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Disassembly of Space Eggs for the Apple II

Space Eggs is a colorful shoot-em-up written in 1981 by Nasir Gebelli. According to Gebelli's wikipedia page, it was the sixth game he wrote and published through Sirius Software.

title action

The game is a "fixed shooter", with the player's ship moving horizontally across the bottom of the screen while aliens swoop down from above. It features fast, colorful animation, though it does flicker a bit due to the lack of page flipping.

The binary disassembled here is a 30.5KB single-file cracked version commonly found on Apple II sites. There are some vestiges of the copy protection in evidence, but it has largely been removed. The person who cracked the game was a bit sloppy though: about 25% of the file's contents are unused junk.

Space Eggs is copyright 1981 Sirius Software.

Playing the Game

Game play is straightfoward: paddle 0 controls the ship, button 0 fires shots. There are seven eggs per level, which do nothing but float around until opened. Crack the egg and shoot the alien that appears, taking care not to crack too many at once.

The first 4 waves have a single type of alien. After that, you get a randomized mix. If your ship is destroyed, the waves reset.

If you're flying the second-stage ship, and have at least 1,000 points, you will have one opportunity to merge with the first-stage ship on a level transition. You must line up your ship precisely with the descending ship, which is a little tricky with the joystick. If you succeed, you will have a merged ship with 3 cannons.

spider lips wolf fuzzball

Bugs & Quirks

The Fuzzball Bug

One notable quirk can be observed when a fuzzball hatches: if you move your ship to the left of the descending alien, it will slide horizontally across and kill you with no chance of escape. This appears to be due to a coding error in the fuzzball movement code:

                   ; Fuzzball movement homes in on ship.
1b20: a5 c3        MoveFuzzballDown lda     alien_col
1b22: c5 f9                        cmp     ship_pos_coarse   ;are we lined up on the ship?
1b24: f0 09                        beq     :move_down        ;yes, just move down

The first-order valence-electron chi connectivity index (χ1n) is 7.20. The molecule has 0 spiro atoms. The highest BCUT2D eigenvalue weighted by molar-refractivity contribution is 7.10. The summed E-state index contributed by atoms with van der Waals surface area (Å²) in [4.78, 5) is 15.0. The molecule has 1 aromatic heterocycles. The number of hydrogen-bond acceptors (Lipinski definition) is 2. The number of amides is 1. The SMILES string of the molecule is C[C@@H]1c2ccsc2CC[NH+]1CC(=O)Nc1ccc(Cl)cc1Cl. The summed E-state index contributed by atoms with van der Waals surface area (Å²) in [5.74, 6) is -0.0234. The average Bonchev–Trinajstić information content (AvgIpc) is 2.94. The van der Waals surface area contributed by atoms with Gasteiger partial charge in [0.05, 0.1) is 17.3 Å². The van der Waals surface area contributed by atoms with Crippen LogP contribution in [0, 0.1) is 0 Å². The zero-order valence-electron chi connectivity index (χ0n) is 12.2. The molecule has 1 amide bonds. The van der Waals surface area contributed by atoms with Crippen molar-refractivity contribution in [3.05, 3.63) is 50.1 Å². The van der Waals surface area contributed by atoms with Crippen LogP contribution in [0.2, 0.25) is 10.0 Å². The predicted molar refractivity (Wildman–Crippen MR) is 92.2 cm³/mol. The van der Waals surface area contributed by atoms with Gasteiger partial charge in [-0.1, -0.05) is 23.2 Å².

1b26: 90 05                        bcc     :move_right       ;we're to the left, move right
1b28: c6 c3                        dec     alien_col         ;we're to the right, move left
1b2a: 4c 2f 1b                     jmp     :move_down

1b2d: e6 c3        :move_right     inc     alien_col
1b2f: 20 58 19     :move_down      jsr     MoveAlienDown
1b32: 60                           rts

1b40: a5 c3        MoveFuzzballUp  lda     alien_col
1b42: c5 f9                        cmp     ship_pos_coarse   ;are we lined up on the ship?
1b44: f0 09                        beq     :move_up          ;yes, just move up
1b46: 90 05                        bcc     :move_right       ;we're to the left, move right
1b48: c6 c3                        dec     alien_col         ;we're to the right, move left
1b4a: 4c 2f 1b                     jmp     :move_down        ;BUG - should be move_up

1b4d: e6 c3        :move_right     inc     alien_col
1b4f: 20 78 19     :move_up        jsr     MoveAlienUp
1b52: 60                           rts

When the fuzzball is supposed to be moving up and to the left, it actually moves down and to the left, but can't move down because it's already at the bottom. Instead of zig-zagging toward the player's ship it just charges straight at it. The bug can be fixed by setting 1B4B:4F with a debugger, or:

] CALL -151
* 292B:4F
* 15FDG

Joystick Control

The game was designed to be played with a game paddle, which provides precise positioning in a single axis. The ship is positioned in two-pixel increments and isn't allowed to get too close to the screen edges, so values outside the range [0,104] are ignored.

This feels a little odd when a joystick is used, because the full range is [0,255], so a centered joystick reporting position 128 moves the ship all the way right. It usually feels okay because pushing left/right moves the right way, but the ship shouldn't move when the joystick is released, and it's kind of annoying to line up the ship when docking.

You can make the ship behave properly for a self-centering joystick (push left to move left, push right to move right, let go to not move) with a patch by Tom Phelps:

] CALL -151
* 1AAE: 84
* 1AB1: C0 57 B0 04 A6 FB D0 CD C0 7F 90 06 A6 FB E0 69 90 AD 60
* 15FDG

The patch actually treats 107 as the center rather than 128, because the game's modified paddle read routine under-counts by 16%.

Glitchy Screen Transition

If you watch the bottom corners during the screen transition, as the white screen is filled center-out with the title screen or a black screen, you can see some flickering. This is due to the way the code copies data.

The CopyScreenRect function starts by copying the top and bottom lines as whole bytes, then draws the left and right edges, blending the new content and the white pixels. The bytes in the four corners are written twice: once as a full un-blended byte, once with the correct blending. Because the sides are drawn top-to-bottom, there's a longer delay between the first and second writes of the bottom corners, so the the glitch is more noticeable there.

The appearance can be improved with a patch by Tom Phelps:

] CALL -151
* 4960: C8 B1 04 91 00 B1 06 91 02 C8 C4 0E 90 F3 EA EA
* 49A0: 02 B0 04 E8 4C 72 46 4C BF 49
* 15FDG

Copyright 2020 by Andy McFadden